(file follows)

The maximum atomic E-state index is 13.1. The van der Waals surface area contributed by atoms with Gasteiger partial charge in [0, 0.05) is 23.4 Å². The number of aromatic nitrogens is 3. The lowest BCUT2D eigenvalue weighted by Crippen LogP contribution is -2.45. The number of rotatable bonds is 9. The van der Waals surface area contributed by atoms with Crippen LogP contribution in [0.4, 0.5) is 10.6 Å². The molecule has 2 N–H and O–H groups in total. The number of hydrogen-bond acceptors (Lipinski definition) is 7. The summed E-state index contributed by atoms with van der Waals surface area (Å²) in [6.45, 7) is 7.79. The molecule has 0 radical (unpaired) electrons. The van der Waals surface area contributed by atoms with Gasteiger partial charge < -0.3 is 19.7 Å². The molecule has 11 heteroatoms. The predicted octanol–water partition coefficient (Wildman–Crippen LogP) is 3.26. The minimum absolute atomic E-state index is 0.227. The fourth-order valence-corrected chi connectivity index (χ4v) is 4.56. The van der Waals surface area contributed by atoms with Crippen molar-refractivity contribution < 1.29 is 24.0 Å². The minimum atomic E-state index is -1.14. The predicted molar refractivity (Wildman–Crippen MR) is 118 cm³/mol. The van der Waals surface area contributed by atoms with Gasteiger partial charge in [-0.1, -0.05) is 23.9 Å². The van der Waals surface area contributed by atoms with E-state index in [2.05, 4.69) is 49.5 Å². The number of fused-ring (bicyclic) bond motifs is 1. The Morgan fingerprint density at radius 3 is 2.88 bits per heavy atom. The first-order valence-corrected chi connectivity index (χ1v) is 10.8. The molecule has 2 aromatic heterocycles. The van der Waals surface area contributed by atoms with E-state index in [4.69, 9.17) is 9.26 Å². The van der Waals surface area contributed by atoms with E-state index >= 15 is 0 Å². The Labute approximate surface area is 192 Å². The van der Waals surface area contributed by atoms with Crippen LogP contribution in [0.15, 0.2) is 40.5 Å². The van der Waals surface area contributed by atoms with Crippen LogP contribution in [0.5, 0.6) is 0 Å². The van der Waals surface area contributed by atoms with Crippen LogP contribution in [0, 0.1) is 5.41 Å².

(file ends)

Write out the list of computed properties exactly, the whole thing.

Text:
The maximum atomic E-state index is 13.1. The van der Waals surface area contributed by atoms with Gasteiger partial charge in [0, 0.05) is 23.4 Å². The number of aromatic nitrogens is 3. The lowest BCUT2D eigenvalue weighted by Crippen LogP contribution is -2.45. The number of rotatable bonds is 9. The van der Waals surface area contributed by atoms with Crippen LogP contribution in [0.4, 0.5) is 10.6 Å². The molecule has 2 N–H and O–H groups in total. The number of hydrogen-bond acceptors (Lipinski definition) is 7. The summed E-state index contributed by atoms with van der Waals surface area (Å²) in [6.45, 7) is 7.79. The molecule has 0 radical (unpaired) electrons. The van der Waals surface area contributed by atoms with Gasteiger partial charge < -0.3 is 19.7 Å². The molecule has 11 heteroatoms. The predicted octanol–water partition coefficient (Wildman–Crippen LogP) is 3.26. The minimum absolute atomic E-state index is 0.227. The fourth-order valence-corrected chi connectivity index (χ4v) is 4.56. The van der Waals surface area contributed by atoms with Crippen molar-refractivity contribution < 1.29 is 24.0 Å². The minimum atomic E-state index is -1.14. The predicted molar refractivity (Wildman–Crippen MR) is 118 cm³/mol. The van der Waals surface area contributed by atoms with Gasteiger partial charge in [-0.1, -0.05) is 23.9 Å². The van der Waals surface area contributed by atoms with E-state index in [2.05, 4.69) is 49.5 Å². The number of fused-ring (bicyclic) bond motifs is 1. The Morgan fingerprint density at radius 3 is 2.88 bits per heavy atom. The first-order valence-corrected chi connectivity index (χ1v) is 10.8. The molecule has 2 aromatic heterocycles. The van der Waals surface area contributed by atoms with E-state index in [4.69, 9.17) is 9.26 Å². The van der Waals surface area contributed by atoms with E-state index >= 15 is 0 Å². The Labute approximate surface area is 192 Å². The van der Waals surface area contributed by atoms with Crippen LogP contribution in [0.15, 0.2) is 40.5 Å². The van der Waals surface area contributed by atoms with Crippen LogP contribution in [0.5, 0.6) is 0 Å². The van der Waals surface area contributed by atoms with Crippen LogP contribution in [0, 0.1) is 5.41 Å².